With a landmark decision taken on 8 December 2022 (IX ZB 72/19), the German Federal Court of Justice (BGH) has significantly refined international insolvency law as it applies in Germany, clarifying that insolvency petitions filed in third countries cannot block the protection of debtor assets through insolvency proceedings conducted in Germany.
This decision also brings to an end a legal dispute regarding international jurisdiction for insolvency proceedings that had lasted for several years. The dispute arose following the October 2019 restructuring of the Galapagos Group, which has locations in North Rhine-Westphalia (Bochum and Herne). The owner of the Galapagos Group had intended to implement the restructuring through a scheme of arrangement in combination with administration proceedings under English law in order to truncate claims of certain creditors. Together with a number of other creditors, the owner began by taking steps to relocate the Galapagos Group's head office to England. Then an insolvency petition was filed with the High Court of Justice. However, before the High Court decided on the petition, the head office was moved to Düsseldorf. The Local Court (Amtsgericht) of Düsseldorf instituted insolvency proceedings and appointed Frank Kebekus as the insolvency administrator.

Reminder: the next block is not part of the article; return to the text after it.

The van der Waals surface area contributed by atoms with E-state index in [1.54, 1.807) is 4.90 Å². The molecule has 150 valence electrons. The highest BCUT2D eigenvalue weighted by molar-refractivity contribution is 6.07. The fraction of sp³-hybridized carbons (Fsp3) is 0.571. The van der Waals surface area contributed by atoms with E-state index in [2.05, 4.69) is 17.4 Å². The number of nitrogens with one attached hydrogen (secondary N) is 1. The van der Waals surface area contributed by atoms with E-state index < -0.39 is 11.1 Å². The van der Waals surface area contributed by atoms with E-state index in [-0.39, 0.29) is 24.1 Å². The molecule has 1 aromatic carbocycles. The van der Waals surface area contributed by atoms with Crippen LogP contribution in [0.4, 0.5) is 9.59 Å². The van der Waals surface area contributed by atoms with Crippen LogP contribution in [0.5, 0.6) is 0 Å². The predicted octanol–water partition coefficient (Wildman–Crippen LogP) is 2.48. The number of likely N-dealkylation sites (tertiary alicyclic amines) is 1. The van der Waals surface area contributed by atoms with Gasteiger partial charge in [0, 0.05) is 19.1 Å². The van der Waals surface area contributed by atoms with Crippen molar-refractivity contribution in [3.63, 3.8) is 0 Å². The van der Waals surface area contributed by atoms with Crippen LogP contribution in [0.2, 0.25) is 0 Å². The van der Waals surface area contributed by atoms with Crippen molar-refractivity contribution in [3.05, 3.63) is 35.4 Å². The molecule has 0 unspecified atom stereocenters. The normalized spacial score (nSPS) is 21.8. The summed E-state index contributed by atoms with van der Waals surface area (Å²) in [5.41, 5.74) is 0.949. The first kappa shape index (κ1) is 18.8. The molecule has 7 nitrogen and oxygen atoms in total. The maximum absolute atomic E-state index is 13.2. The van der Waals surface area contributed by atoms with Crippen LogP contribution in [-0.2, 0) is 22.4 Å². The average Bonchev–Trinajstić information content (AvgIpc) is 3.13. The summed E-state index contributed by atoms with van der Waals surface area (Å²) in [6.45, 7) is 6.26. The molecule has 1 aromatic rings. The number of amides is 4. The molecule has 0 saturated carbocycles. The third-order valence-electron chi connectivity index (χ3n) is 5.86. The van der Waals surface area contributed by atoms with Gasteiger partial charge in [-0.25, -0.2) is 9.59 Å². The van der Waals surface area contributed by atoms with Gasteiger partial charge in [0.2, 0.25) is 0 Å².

The BGH's Ninth Civil Panel, responsible for insolvency law matters, has confirmed that the Local Court of Düsseldorf has jurisdiction. The Panel ruled that a petition to open insolvency proceedings in a third country has no preclusive effect in Germany under German international insolvency law. Previously, on a reference from the BGH, the Court of Justice of the European Union decided (C-723/20) that an insolvency petition that was filed in England, but not decided on lost its preclusive effect – which insolvency petitions have in principle under European insolvency law – once the Brexit transition period ended on 31 December 2020.
Hengeler Mueller advised Frank Kebekus in the proceedings before the BGH and during the preliminary ruling proceedings before the Court of Justice of the European Union. The team is led by partners Carsten van de Sande (Dispute Resolution, Frankfurt) and Martin Tasma (Restructuring, Berlin) and includes partners Mathäus Mogendorf (Dispute Resolution, Berlin), Matthias Hentzen (Corporate/M&A, Düsseldorf) and Johannes Tieves (Restructuring, Frankfurt) as well as associates Anabel Harting, Alexander Ruckteschler, Robert Schimmelpfennig (all Dispute Resolution, all Frankfurt), Fabian Berdin, Moritz Müller-Leibenger, Nicolas Kutscher and Jasper Bothe (all Restructuring, all Berlin).
Before the BGH, Kebekus was represented by Christian Rohnke (Rohnke Winter, based in Karlsruhe, Germany), an attorney-at-law licenced to practice before the BGH.